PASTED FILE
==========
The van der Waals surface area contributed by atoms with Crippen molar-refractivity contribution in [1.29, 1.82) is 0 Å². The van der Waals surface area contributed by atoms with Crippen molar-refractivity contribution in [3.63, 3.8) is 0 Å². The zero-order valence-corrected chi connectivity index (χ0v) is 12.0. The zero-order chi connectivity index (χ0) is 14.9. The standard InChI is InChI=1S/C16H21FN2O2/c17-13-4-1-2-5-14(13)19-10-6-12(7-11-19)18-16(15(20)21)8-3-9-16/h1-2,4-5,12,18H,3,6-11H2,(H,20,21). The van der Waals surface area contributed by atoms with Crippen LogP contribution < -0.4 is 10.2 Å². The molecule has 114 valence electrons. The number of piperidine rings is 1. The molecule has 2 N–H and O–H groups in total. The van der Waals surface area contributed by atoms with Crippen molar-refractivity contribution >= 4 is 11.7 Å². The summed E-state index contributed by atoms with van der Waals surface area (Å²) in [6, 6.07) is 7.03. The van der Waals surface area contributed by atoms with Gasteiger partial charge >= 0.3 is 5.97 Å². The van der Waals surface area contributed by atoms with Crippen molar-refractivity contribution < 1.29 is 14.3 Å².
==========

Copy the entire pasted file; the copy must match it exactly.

The van der Waals surface area contributed by atoms with Crippen molar-refractivity contribution in [1.29, 1.82) is 0 Å². The van der Waals surface area contributed by atoms with Crippen molar-refractivity contribution in [3.63, 3.8) is 0 Å². The zero-order valence-corrected chi connectivity index (χ0v) is 12.0. The zero-order chi connectivity index (χ0) is 14.9. The standard InChI is InChI=1S/C16H21FN2O2/c17-13-4-1-2-5-14(13)19-10-6-12(7-11-19)18-16(15(20)21)8-3-9-16/h1-2,4-5,12,18H,3,6-11H2,(H,20,21). The van der Waals surface area contributed by atoms with Crippen LogP contribution < -0.4 is 10.2 Å². The molecule has 114 valence electrons. The number of piperidine rings is 1. The molecule has 2 N–H and O–H groups in total. The van der Waals surface area contributed by atoms with Crippen molar-refractivity contribution >= 4 is 11.7 Å². The summed E-state index contributed by atoms with van der Waals surface area (Å²) in [6, 6.07) is 7.03. The van der Waals surface area contributed by atoms with Gasteiger partial charge >= 0.3 is 5.97 Å². The van der Waals surface area contributed by atoms with Crippen molar-refractivity contribution < 1.29 is 14.3 Å².